District's Safety Concerns Do Not Justify Shortened School Day

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In Castaic (Ca) Union Elementary Sch. Dist., 58 IDELR 234 (OCR IX, San Francisco (Ca) 2011), the Office for Civil Rights (OCR) determined that the school district denied students with mobility impairments a free appropriate public education when it shortened their school days and reduced their instructional time to ensure student safety. A group of elementary school students with mobility impairments and who used buses with wheelchair lifts filed a complaint with OCR because their school day was shortened. For most elementary school students in the district the school day lasted six hours and 31 minutes. But students who used buses with wheelchair lifts were required to leave their last class of the day 36 minutes earlier. After its investigation, OCR noted that this resulted in these students receiving 180 less instructional minutes per week than students who did not use buses with wheel chair lifts. The school district argued that having the accessible and regular buses run on the same schedule was too chaotic and potentially dangerous.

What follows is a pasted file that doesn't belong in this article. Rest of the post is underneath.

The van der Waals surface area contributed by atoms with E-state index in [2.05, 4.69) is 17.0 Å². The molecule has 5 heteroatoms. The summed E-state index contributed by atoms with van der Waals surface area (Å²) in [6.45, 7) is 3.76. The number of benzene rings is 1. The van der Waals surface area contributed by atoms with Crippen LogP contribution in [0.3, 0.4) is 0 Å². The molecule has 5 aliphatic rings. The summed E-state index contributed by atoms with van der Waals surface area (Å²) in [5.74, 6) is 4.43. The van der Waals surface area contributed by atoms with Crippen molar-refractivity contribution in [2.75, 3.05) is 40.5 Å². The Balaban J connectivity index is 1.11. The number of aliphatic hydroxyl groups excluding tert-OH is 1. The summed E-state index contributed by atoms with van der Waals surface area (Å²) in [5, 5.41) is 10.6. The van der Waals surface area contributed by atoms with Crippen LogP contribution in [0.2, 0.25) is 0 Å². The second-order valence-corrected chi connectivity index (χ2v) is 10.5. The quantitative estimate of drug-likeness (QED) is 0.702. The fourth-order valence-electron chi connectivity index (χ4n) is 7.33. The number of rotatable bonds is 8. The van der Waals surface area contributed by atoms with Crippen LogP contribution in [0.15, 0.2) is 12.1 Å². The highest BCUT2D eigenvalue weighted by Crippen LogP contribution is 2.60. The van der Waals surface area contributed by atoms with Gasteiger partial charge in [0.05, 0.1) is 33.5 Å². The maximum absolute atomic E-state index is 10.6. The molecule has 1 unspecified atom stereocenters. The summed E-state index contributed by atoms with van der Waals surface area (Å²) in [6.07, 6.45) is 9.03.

OCR agreed that safety may have been a relevant consideration, but it was not a valid reason for denying students with mobility impairments an equal educational opportunity. To be sure, if a shortened day is medically and educationally necessary, it may be appropriate for an individual student. But a shortened day for an entire category of students (such as these students who used accessible buses), is not an individualized decision. The school district agreed to develop a procedure to ensure that students with mobility impairments who received transportation services would receive equal instruction time.